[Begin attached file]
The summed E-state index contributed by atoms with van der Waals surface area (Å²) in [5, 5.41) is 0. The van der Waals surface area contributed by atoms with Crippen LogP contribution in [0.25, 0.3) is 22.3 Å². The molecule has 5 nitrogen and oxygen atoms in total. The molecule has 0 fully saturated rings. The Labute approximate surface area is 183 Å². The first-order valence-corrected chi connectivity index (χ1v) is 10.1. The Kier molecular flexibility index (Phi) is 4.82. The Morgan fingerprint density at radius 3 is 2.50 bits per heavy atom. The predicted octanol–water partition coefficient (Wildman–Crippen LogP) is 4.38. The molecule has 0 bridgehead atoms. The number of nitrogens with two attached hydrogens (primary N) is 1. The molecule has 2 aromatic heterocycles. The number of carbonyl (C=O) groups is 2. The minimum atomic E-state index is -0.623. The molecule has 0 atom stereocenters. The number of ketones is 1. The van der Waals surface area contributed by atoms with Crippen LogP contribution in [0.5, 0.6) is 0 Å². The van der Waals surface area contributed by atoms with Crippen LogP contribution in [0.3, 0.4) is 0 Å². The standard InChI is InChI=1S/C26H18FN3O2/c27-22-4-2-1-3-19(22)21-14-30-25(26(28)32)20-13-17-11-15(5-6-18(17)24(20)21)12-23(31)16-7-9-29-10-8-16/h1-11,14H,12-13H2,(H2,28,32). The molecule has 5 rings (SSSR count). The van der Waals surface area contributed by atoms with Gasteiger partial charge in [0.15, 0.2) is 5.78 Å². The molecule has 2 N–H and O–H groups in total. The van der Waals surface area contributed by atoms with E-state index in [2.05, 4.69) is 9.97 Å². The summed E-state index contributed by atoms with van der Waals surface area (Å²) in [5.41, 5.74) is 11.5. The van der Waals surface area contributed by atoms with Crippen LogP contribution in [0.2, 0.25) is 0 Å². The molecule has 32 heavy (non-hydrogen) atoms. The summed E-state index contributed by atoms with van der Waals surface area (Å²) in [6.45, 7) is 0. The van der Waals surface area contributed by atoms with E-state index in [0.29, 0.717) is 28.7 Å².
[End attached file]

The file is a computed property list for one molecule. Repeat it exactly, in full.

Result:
The summed E-state index contributed by atoms with van der Waals surface area (Å²) in [5, 5.41) is 0. The van der Waals surface area contributed by atoms with Crippen LogP contribution in [0.25, 0.3) is 22.3 Å². The molecule has 5 nitrogen and oxygen atoms in total. The molecule has 0 fully saturated rings. The Labute approximate surface area is 183 Å². The first-order valence-corrected chi connectivity index (χ1v) is 10.1. The Kier molecular flexibility index (Phi) is 4.82. The Morgan fingerprint density at radius 3 is 2.50 bits per heavy atom. The predicted octanol–water partition coefficient (Wildman–Crippen LogP) is 4.38. The molecule has 0 bridgehead atoms. The number of nitrogens with two attached hydrogens (primary N) is 1. The molecule has 2 aromatic heterocycles. The number of carbonyl (C=O) groups is 2. The minimum atomic E-state index is -0.623. The molecule has 0 atom stereocenters. The number of ketones is 1. The van der Waals surface area contributed by atoms with Crippen LogP contribution in [0.5, 0.6) is 0 Å². The van der Waals surface area contributed by atoms with Crippen LogP contribution in [0.3, 0.4) is 0 Å². The standard InChI is InChI=1S/C26H18FN3O2/c27-22-4-2-1-3-19(22)21-14-30-25(26(28)32)20-13-17-11-15(5-6-18(17)24(20)21)12-23(31)16-7-9-29-10-8-16/h1-11,14H,12-13H2,(H2,28,32). The molecule has 5 rings (SSSR count). The van der Waals surface area contributed by atoms with Gasteiger partial charge in [0.15, 0.2) is 5.78 Å². The molecule has 2 N–H and O–H groups in total. The van der Waals surface area contributed by atoms with E-state index in [2.05, 4.69) is 9.97 Å². The summed E-state index contributed by atoms with van der Waals surface area (Å²) in [5.41, 5.74) is 11.5. The van der Waals surface area contributed by atoms with Crippen LogP contribution in [0.2, 0.25) is 0 Å². The molecule has 32 heavy (non-hydrogen) atoms. The summed E-state index contributed by atoms with van der Waals surface area (Å²) in [6.45, 7) is 0. The van der Waals surface area contributed by atoms with E-state index in [0.29, 0.717) is 28.7 Å².